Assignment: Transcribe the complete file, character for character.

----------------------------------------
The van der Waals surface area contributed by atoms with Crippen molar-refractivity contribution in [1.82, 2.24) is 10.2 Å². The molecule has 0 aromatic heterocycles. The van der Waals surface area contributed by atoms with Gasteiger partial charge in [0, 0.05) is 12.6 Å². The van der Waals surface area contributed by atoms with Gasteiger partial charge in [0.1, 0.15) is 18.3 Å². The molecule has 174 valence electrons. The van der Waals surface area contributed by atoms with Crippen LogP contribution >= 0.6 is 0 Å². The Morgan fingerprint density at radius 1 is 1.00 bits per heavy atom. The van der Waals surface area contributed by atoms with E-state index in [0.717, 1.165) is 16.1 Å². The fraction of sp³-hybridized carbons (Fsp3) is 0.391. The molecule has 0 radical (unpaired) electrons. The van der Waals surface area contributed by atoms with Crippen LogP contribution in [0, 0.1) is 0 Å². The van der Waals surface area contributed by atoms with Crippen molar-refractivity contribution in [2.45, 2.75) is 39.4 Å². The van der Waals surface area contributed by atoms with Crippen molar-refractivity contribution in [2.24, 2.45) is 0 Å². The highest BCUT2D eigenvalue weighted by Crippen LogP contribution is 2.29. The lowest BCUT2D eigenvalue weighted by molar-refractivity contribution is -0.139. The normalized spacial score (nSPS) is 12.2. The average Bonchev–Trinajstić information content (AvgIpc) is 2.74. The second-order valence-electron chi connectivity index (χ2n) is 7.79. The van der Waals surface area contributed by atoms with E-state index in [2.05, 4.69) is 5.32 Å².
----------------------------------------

The van der Waals surface area contributed by atoms with Crippen molar-refractivity contribution in [1.82, 2.24) is 10.2 Å². The molecule has 0 aromatic heterocycles. The van der Waals surface area contributed by atoms with Gasteiger partial charge in [0, 0.05) is 12.6 Å². The van der Waals surface area contributed by atoms with Gasteiger partial charge in [0.1, 0.15) is 18.3 Å². The molecule has 174 valence electrons. The van der Waals surface area contributed by atoms with Crippen LogP contribution >= 0.6 is 0 Å². The Morgan fingerprint density at radius 1 is 1.00 bits per heavy atom. The van der Waals surface area contributed by atoms with E-state index in [0.717, 1.165) is 16.1 Å². The fraction of sp³-hybridized carbons (Fsp3) is 0.391. The molecule has 0 radical (unpaired) electrons. The van der Waals surface area contributed by atoms with Crippen LogP contribution in [0, 0.1) is 0 Å². The van der Waals surface area contributed by atoms with Crippen molar-refractivity contribution in [2.45, 2.75) is 39.4 Å². The van der Waals surface area contributed by atoms with Crippen molar-refractivity contribution in [2.24, 2.45) is 0 Å². The highest BCUT2D eigenvalue weighted by Crippen LogP contribution is 2.29. The lowest BCUT2D eigenvalue weighted by molar-refractivity contribution is -0.139. The normalized spacial score (nSPS) is 12.2. The average Bonchev–Trinajstić information content (AvgIpc) is 2.74. The second-order valence-electron chi connectivity index (χ2n) is 7.79. The van der Waals surface area contributed by atoms with E-state index in [2.05, 4.69) is 5.32 Å².